First Time on the Slopes: What to Expect | The Source Weekly - Bend, Oregon
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First Time on the Slopes: What to Expect 

Winter is nearly upon us, which means it's time for beginners to think about hitting the slopes for their first epic ski session

Is skiing hard to learn? As a long-time Bendite and avid skier, I get this question a lot. Like anything else, it takes practice; but with optimism, patience and a good teacher, you'll be getting off the chairlift, conquering the hills and not falling on your face every five minutes – which is a win.

With opening days at the local mountains coming our way very soon, here are a few things to expect from your first ski outing.

When the novice skier or boarder does fall, the right attitude is to come up smiling and laughing. - PHOTOS COURTESY MT. BACHELOR FACEBOOK
  • Photos courtesy Mt. Bachelor Facebook
  • When the novice skier or boarder does fall, the right attitude is to come up smiling and laughing.

1. You will fall, and then you will fall again.

After my first ski lesson, I cried and told my mom I never wanted to do that again. Granted, I was about five years old, and naturally, I came back the next day. So yes, like riding a bike, learning to ice skate or doing any sport, you will fall, you will be sore and it will be hard. But just take it easy, don't overdo it on the first day and you will be bound for the big hills in no time.

2. It's hard to get up, and it can be embarrassing.

Trust me, we have all been on the ground with snow in our goggles, our pants falling down and doing the wiggles to get up. When new skiers fall, the best thing to do is laugh it off. Whether skiing or snowboarding, there is no cute way to get up once your butt hits the ground. It's awkward to maneuver equipment around your body. You feel like the abominable snowman bundled up in all your gear, making it sometimes difficult to touch your toes. Take a deep breath and I promise, it will get easier.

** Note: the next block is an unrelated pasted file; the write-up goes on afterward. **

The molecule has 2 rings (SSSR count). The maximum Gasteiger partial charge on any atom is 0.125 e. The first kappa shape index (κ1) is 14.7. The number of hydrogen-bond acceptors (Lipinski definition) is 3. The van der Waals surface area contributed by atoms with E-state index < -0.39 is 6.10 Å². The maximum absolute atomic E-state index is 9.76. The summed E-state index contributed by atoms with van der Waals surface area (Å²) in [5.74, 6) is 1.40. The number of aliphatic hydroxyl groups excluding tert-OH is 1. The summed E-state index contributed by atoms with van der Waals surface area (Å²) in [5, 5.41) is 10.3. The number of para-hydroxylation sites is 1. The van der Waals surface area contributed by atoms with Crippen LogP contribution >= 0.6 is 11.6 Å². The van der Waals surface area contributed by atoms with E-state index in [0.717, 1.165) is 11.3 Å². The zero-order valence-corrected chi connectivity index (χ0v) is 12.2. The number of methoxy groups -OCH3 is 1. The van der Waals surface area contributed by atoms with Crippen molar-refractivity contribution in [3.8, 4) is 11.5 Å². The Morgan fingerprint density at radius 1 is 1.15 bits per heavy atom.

3. Quality clothes keep out the cold.

New skiers don't have to go out and get the fanciest attire, but remember it's cold, and you will likely get wet. Ski clothes work best in layers. Start with the base layer that will keep you dry by wicking sweat away. Mid-layers should be a fleece or wool sweater to keep your body warm. The outer layer should be waterproof and windproof. Whatever you do, avoid cotton. Lastly, wear warm socks, waterproof gloves and eye protection to keep the sun, wind and snow out of your eyes.

4. Snow amateurs will get the mid-mountain munchies.

Skiing is a sport commonly associated with winter vacation and relaxation, but don't let all the après-ski fool you. It's tiring, especially for beginners. Proper fuel will help you recover faster, stay hydrated and have plenty of energy to make it through the day. Essential ski snacks include protein bars, fruits, nuts, chocolate and my favorite, a peanut butter and jelly sandwich.

click to enlarge Yes, this coven of snow devils can out-ski you all day, but don't hate them for it. Embrace your inner child and join the fun. - PHOTOS COURTESY MT. BACHELOR FACEBOOK
  • Photos courtesy Mt. Bachelor Facebook
  • Yes, this coven of snow devils can out-ski you all day, but don't hate them for it. Embrace your inner child and join the fun.

5. Have fun, take breaks and ignore the seven-year-olds skiing circles around you.

Skiing is supposed to be fun! Get a friend to come to take lessons with you, and don't take things too seriously. There will be children who ski like professionals, and there will be 60-year-olds stepping on the slopes for the first time. Everyone is on their own journey, so keep your head up, keep that smile wide and enjoy the ride.

Both Bachelor and Hoodoo provide a wide variety of private and group options for new skiers. Mt. Bachelor's tentative opening date is Friday, Nov. 25, and lessons will be available until April 23. Bachelor's most popular lesson option is the award-winning "Ride in 5," which includes five days of lessons, rentals and tickets.

Hoodoo Ski and Ride School has an easy-to-use reservation system that requires you to sign up 24 hours in advance.

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